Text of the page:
Religion, Governments, and Preventing Violent Extremism: What Have We Learned?
Religion, Governments, and Preventing Violent Extremism: What Have We Learned? Video Player
Showing the Religion, Governments, and Preventing Violent Extremism: What Have We Learned? Video
February 13, 2019
5:00 p.m. - 6:00 p.m.
Location: Healy Hall Riggs Library Map
The role and efficacy of religious actors and institutions in preventing and countering violent extremism has been an ongoing topic of debate among scholars of religion and foreign affairs. Policymakers and practitioners have at times invested in particular religious leaders or state-sanctioned sources of “moderate” religion in the hope that they will prove effective in discrediting religious extremists and dissuading potential recruits to their cause. Others have criticized government entanglement with religion in the context of national security affairs, or cast doubt on the credibility or capacity of religious actors to address these challenges.
With a new U.S. National Strategy for Counterterrorism now in place, and with an administration in Washington, D.C., that has placed particular emphasis on countering extremist ideology, questions about how best to think about the relationship between religion and preventing or countering violent extremism (P/CVE) take on renewed currency. Scholars assessed the current state of debate around religion and P/CVE and reflected on how lessons learned to date might inform thinking, policy, and practice in this area going forward.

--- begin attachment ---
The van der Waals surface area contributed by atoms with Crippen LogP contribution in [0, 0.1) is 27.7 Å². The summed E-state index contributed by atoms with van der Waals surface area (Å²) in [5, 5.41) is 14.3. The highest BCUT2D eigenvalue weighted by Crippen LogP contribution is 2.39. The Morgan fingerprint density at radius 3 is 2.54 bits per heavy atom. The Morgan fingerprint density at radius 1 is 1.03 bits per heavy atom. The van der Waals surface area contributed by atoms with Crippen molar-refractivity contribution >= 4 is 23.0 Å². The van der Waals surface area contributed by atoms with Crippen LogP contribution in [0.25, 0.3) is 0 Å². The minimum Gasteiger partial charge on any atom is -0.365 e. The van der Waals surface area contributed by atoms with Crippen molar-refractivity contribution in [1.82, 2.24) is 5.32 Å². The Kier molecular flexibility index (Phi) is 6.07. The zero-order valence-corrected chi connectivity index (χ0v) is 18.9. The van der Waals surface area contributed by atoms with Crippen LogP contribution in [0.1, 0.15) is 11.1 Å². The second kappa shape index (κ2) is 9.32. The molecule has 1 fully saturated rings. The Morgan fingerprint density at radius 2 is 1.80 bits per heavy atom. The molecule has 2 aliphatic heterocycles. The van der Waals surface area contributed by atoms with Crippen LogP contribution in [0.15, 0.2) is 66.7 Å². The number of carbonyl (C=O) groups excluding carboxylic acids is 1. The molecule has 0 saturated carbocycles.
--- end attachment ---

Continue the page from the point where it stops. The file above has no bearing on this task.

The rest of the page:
A reception followed the event.
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Peter Mandaville frames the conversation.
H.A. Hellyer talks about factors that contribute to violent extremism.
Susan Hayward offers insights into Buddhism and militancy in Myanmar.
Mohamed Elsanousi argues that religious leaders can have a large impact on preventing violent extremism.
Panelists debate the complex role religion and religious leaders play in causing or preventing violent extremism.